“So it’s such a pleasure for us who are working in the organization to get 150 women all in one room from all different backgrounds, all different boroughs, all different experiences and nurture them, teach them the hard skills they need in terms of Microsoft Office, business communication and also the essential skills, the soft skills- conflict resolution, professional management.

“And also nurture their souls a little bit because they’re coming to us from having struggled.

“So it’s a combination of those skills for six months that …makes them incredibly marketable.”

Phara Bernadin, a recent Grace graduate, agreed.

“It did a great deal for me,” she tells Fox News.

“It’s like a family because you go back and the door’s always open.

“And the way my daughter looks at me and things that she says – ‘Mommy I’m so proud of you…and to me no amount of money or anything can compare to that.”

Grace Institute, an affiliate of Catholic Charities, has been providing tuition-free job-training skills for women in New York City for more than 100 years. The program includes intensive computer, business writing and career development classes.  It prepares students for interviews and draws on its extensive lists of employer contacts to arrange meetings and help the students find work.

Are you an unemployed woman looking to brush up your skills and find a job?

Click here to learn more about Grace Institute and its tuition-free job-training programs for New York City women.

To watch the Fox News interview, visit the video site and click on Part 4.

Good Shepherd Services Middle-Schoolers Chat with Mayor de Blasio

Friday, March 21st, 2014

A group of 21 middle schoolers enrolled in Good Shepherd Services’ afterschool program, an affiliate of Catholic Charities, visited the inner sanctum of City Hall this week, sitting down with Mayor de Blasio and First Lady Chirlane McCray in the bullpen where senior staffers work, reported Annie Karni this week, Tuesday, March 18, 2014 in the New York Daily News.

 Mayor De Blasio spent 20 minutes quizzing the kids from Good Shepherd Services about the program.

 Good Shepherd Services serves more than 20,000 program participants annually.

 This Catholic Charities affiliated agency seeks to address the needs of children and youth growing up in some of the highest-poverty communities of New York City.

 It targets youth ages 0-25 who are disconnected or at risk of becoming disconnected and who are academically, economically and socially vulnerable, lacking the resources, ability to cope and interpersonal skills to make a successful transition to adulthood

 Read the full story in the New York  Daily News.

 Learn more about Good Shepherd Services.

Daily News Exposes Hunger Crisis in New York

Monday, March 17th, 2014


“It’s a quiet crisis,” New York Daily News reporters Ginger Otis and Barry Paddock write in this in-depth exploration of hunger in New York. “In a city of plenty,” they continue in this front page story posted Sunday in the New York Daily News, “a staggering number of people are struggling to feed themselves and their families.”

Learn what they find out when they interview experts including Catholic Charities Executive Director Msgr. Kevin Sullivan, visit Catholic Charities food pantries and meet those we serve:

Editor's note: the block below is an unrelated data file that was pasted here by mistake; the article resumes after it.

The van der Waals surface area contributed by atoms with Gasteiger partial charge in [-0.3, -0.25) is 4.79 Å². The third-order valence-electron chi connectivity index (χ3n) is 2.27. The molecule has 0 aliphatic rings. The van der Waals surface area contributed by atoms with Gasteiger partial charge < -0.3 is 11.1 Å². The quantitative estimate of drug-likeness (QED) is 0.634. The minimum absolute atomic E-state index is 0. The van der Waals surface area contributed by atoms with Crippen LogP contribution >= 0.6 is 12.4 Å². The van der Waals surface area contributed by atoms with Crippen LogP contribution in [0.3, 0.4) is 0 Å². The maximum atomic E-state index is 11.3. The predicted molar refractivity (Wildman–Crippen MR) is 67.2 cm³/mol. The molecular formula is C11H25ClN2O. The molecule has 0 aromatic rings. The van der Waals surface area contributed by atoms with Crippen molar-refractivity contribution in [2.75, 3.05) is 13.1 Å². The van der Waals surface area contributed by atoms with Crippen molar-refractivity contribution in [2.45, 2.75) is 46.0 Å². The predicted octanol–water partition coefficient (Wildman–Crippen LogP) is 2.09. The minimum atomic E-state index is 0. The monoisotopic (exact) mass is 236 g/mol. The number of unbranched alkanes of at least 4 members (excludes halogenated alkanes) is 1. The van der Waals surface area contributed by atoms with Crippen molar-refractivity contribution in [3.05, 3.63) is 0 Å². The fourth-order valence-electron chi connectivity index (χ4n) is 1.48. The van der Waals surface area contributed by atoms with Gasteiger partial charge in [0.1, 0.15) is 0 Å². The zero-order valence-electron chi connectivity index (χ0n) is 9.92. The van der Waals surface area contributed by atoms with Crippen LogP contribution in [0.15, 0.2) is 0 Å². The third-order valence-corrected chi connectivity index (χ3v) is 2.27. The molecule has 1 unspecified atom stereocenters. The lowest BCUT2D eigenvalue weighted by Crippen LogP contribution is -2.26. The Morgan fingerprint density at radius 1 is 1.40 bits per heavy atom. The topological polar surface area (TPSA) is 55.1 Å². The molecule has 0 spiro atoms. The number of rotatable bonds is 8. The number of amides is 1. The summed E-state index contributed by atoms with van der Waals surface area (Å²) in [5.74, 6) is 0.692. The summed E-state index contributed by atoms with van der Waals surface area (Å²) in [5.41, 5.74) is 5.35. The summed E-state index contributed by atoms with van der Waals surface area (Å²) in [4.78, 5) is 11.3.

“Nearly one in five New Yorkers, 1.4 million people, now rely on a patchwork network of 1,000 food pantries and soup kitchens across the city to eat.

That represents an increase of 200,000 people in five years — straining the charities that are trying to help…
Yet those working on the front lines of the hunger crisis say it’s still not enough.

‘It’s an astounding surge in need, and it’s because it is so hard for people to find jobs, or find a decent-paying job. They are turning to us for emergency help,’ said Msgr. Kevin Sullivan, 63, executive director of 90 free food outlets run by Catholic Charities of the Archdiocese of New York.

‘So many people, too many people, don’t have enough money to pay for rent and also eat.’

At (Catholic Charities’) Washington Heights Ecumenical Food Pantry, bags packed with milk, juice, rice, pasta, tomato sauce, dry beans and other staples fly off the shelves.

Located in a small church vestry, the pantry is open one day a week, serving a steady clientele of 275 people. It could easily help three times as many, if only it had the food, volunteers said.

From soup kitchens in the Bronx, to mobile food markets on Staten Island and in Brooklyn, to pantries in Queens, the story is the same: lines stretching longer and longer, people arriving earlier and earlier, even in the depths of winter.

‘Our Lady of Grace, in the northeast Bronx, saw the number of new households double in November — a 100% increase,’ said Paul Costiglio, spokesman for Catholic Charities. “Across the board, our programs are reporting a continued increase in the number of working people, unemployed and families.”

Read more in the Daily News.

Check out this accompanying Daily News editorial:

Too many New Yorkers, too many good hard-working people, too many children, too many elderly parents, lack the resources to put food on the table.

Too many cannot afford basic nutrition — bread, milk, a piece of fruit, a portion of vegetables, a slice of meat. The stuff of survival, not the stuff of fun or frivolity…

These are our neighbors, family members and friends.

This is not New York, city of limitless opportunity. This is a New York that must do better.